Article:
If you ask Butte Central High School Principal J.P. Williams, 17-year-old junior Sophie “Sully” Sullivan stands out in his fold. “Everything that’s right about young people today you see in this young lady,” he said. Williams describes Sullivan as a “quiet leader” whose actions inspire others. In times calling for positive impact in our cities, nation, and world, Williams foresees Sullivan as an agent of change. “I’m extremely excited about her future,” he said.
Sullivan is a straight-A student and is currently being inducted into the National Honor Society. Her favorite subject is math, and she is also on the volleyball and tennis teams — helping her balance a tough academic regimen with physical activity. “It’s a way to escape. You don’t have to think about anything else — just focus on the game,” she said.
In addition to classwork and sports, Sullivan is dedicated to enriching her community and has been a student council representative and has served in a broader sense through Key Club and the school’s annual Thanksgiving dinners and clothes drives. “I think no matter where you go, you’ll get a good education, but here you are connected like family,” she said.
Earlier this year, Sullivan’s altruistic streak led her to travel to Ghana, West Africa. A family friendship with the Bartoletti family presented the opportunity for Sullivan to travel abroad with Dr. Tom Bartoletti of Sheridan and her father, Brian Sullivan. She traveled to Ghana where she served as a volunteer with the Montana Dental Outreach Teams. “I was the youngest person ever taken on one of these trips,” Sullivan said.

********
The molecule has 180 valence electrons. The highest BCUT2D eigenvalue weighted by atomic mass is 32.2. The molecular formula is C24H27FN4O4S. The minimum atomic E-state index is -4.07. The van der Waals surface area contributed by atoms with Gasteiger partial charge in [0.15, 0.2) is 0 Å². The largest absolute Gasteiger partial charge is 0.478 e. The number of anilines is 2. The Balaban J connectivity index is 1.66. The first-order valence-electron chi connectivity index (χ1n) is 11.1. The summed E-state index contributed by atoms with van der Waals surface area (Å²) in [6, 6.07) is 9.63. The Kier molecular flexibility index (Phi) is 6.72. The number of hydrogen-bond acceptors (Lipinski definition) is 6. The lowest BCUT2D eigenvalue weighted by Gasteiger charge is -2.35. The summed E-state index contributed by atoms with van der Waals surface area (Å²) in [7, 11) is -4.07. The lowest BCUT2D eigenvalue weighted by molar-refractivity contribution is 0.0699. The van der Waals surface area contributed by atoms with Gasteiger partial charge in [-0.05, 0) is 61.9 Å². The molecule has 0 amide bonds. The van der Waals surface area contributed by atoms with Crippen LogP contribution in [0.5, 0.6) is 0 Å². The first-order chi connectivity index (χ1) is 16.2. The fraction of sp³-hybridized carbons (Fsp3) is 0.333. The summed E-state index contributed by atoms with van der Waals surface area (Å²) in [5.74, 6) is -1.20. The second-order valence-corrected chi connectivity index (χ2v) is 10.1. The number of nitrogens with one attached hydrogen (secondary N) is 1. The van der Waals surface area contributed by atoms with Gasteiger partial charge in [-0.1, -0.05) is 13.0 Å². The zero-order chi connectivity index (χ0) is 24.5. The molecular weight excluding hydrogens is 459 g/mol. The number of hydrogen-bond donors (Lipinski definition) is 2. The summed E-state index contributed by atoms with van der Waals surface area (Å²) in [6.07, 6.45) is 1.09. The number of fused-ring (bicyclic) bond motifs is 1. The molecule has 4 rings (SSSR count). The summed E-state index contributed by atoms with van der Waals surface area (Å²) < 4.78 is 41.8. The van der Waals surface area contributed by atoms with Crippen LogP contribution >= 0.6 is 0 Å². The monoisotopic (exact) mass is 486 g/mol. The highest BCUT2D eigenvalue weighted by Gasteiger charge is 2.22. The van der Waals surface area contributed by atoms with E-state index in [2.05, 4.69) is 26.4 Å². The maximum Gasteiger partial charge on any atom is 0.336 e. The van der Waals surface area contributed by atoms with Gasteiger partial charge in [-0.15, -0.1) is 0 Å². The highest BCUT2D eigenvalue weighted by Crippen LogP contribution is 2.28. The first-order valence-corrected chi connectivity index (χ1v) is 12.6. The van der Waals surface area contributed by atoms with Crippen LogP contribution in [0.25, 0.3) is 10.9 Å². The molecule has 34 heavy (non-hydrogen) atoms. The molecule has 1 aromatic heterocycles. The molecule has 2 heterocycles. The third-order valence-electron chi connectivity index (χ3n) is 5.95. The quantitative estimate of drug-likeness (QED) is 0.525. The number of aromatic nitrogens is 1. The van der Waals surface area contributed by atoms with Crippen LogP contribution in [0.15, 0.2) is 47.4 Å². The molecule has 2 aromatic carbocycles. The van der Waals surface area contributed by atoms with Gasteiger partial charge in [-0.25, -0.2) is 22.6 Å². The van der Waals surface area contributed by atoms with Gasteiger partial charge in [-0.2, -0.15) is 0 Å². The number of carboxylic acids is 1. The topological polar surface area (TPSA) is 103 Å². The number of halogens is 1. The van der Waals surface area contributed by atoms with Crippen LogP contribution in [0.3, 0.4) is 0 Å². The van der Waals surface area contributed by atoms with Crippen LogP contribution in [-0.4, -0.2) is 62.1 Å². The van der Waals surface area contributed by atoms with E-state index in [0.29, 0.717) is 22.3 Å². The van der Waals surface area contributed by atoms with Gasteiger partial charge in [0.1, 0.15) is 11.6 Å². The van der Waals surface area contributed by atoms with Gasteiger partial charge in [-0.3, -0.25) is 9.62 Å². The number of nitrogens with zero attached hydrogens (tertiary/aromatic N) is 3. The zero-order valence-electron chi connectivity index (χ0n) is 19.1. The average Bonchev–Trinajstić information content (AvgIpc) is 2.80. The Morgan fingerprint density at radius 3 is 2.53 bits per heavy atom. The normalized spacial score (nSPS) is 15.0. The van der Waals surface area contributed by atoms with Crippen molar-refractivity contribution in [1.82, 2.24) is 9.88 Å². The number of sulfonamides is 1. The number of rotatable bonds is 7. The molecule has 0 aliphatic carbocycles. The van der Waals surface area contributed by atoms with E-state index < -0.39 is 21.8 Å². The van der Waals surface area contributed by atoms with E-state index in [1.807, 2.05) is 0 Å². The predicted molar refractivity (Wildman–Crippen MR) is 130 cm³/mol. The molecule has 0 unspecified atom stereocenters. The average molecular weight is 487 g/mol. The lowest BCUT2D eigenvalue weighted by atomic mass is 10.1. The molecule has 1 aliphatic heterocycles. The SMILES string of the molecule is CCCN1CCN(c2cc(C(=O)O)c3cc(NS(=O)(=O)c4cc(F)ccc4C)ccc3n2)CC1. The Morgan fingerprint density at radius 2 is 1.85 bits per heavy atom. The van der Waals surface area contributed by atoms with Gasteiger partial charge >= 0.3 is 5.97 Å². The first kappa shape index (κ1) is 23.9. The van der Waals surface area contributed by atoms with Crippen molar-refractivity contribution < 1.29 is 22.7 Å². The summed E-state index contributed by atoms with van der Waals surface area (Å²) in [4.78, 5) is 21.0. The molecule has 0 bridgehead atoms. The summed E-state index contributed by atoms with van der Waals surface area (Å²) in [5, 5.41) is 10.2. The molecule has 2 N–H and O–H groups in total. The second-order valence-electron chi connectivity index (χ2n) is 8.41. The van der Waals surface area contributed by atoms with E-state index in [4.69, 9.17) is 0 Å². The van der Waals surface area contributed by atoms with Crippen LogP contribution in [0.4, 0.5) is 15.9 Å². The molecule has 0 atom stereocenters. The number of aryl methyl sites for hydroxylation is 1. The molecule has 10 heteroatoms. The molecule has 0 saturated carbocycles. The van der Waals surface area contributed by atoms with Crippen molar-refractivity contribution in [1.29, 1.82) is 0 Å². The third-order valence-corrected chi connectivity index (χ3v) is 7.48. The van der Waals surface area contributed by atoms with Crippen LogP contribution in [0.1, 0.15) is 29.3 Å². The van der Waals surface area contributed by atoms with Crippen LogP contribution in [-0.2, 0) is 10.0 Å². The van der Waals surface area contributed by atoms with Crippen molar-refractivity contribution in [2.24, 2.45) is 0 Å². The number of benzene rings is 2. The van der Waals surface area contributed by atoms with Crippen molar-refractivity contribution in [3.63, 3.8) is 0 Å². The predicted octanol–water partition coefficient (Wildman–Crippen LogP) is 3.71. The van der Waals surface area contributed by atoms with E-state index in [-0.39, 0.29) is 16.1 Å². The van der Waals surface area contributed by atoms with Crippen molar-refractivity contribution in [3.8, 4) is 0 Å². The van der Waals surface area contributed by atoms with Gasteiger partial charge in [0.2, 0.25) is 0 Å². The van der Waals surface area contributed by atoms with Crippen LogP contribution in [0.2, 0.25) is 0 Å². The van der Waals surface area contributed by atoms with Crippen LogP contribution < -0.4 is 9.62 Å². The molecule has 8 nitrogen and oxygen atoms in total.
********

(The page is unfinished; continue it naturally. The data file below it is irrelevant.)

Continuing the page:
While in Ghana, Sullivan worked with dentists, doctors, and nurses helping with cleanings, medical paperwork, and a foot surgery. During her eight days on the continent, she spent much time at an orphanage — the Sang Village Community of the Nazareth’s Home for God’s Children run by Rev. Sister Stan Terese Mario Mumuni of the Marian Sisters of Eucharistic Love. The contrast to American life was enlightening. “It makes you very appreciative of what we have,” she said. “The material things aren’t what make us happy — because we have everything, and they have nothing, and they are the happiest people I’ve met in life,” Sullivan added. Her performance working with professionals and patients impressed the medical team and her father. “I was really proud of her,” he said.
It should be noted that throughout her secondary-school experience, Sullivan has maintained this level of excellence and community and global involvement despite facing some of her own medical challenges. Since grade 7, Sullivan has endured several surgeries, including two for a congenital joint condition that involved a lengthy recovery and extended physical therapy. Throughout the process, she remained focused and pushed herself through. “I don’t want it to prevent me from living my life,” she said. Sullivan’s mom, Shannon, was proud of her daughter’s attitude when facing adversity. “She handled it like a trooper,” she said.
As a junior, Sullivan still has some time before she chooses a career path. With her interest in math, Sullivan had been considering a future in engineering but said her time in Africa has her contemplating the medical field as well. Whatever career path she chooses, it’s certain that the field and the world will be better for her contributions.